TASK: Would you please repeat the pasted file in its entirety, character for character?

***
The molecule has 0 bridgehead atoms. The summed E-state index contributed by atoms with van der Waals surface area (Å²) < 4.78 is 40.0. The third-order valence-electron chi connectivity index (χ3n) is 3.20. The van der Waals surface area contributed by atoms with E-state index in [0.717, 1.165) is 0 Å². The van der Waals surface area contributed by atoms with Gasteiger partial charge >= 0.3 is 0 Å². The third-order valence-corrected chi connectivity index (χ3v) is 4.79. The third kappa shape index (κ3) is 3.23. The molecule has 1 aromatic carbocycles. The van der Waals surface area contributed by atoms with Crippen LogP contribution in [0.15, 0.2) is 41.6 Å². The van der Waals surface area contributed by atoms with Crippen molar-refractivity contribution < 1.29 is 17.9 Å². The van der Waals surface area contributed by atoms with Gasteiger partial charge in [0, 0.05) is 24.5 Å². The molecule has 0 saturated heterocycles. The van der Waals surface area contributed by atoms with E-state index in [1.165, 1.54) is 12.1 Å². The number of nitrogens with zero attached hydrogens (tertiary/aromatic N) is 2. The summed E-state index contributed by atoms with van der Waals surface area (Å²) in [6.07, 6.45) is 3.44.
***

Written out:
The molecule has 0 bridgehead atoms. The summed E-state index contributed by atoms with van der Waals surface area (Å²) < 4.78 is 40.0. The third-order valence-electron chi connectivity index (χ3n) is 3.20. The van der Waals surface area contributed by atoms with E-state index in [0.717, 1.165) is 0 Å². The van der Waals surface area contributed by atoms with Gasteiger partial charge >= 0.3 is 0 Å². The third-order valence-corrected chi connectivity index (χ3v) is 4.79. The third kappa shape index (κ3) is 3.23. The molecule has 1 aromatic carbocycles. The van der Waals surface area contributed by atoms with Crippen LogP contribution in [0.15, 0.2) is 41.6 Å². The van der Waals surface area contributed by atoms with Crippen molar-refractivity contribution < 1.29 is 17.9 Å². The van der Waals surface area contributed by atoms with Gasteiger partial charge in [0, 0.05) is 24.5 Å². The molecule has 0 saturated heterocycles. The van der Waals surface area contributed by atoms with E-state index in [1.165, 1.54) is 12.1 Å². The number of nitrogens with zero attached hydrogens (tertiary/aromatic N) is 2. The summed E-state index contributed by atoms with van der Waals surface area (Å²) in [6.07, 6.45) is 3.44.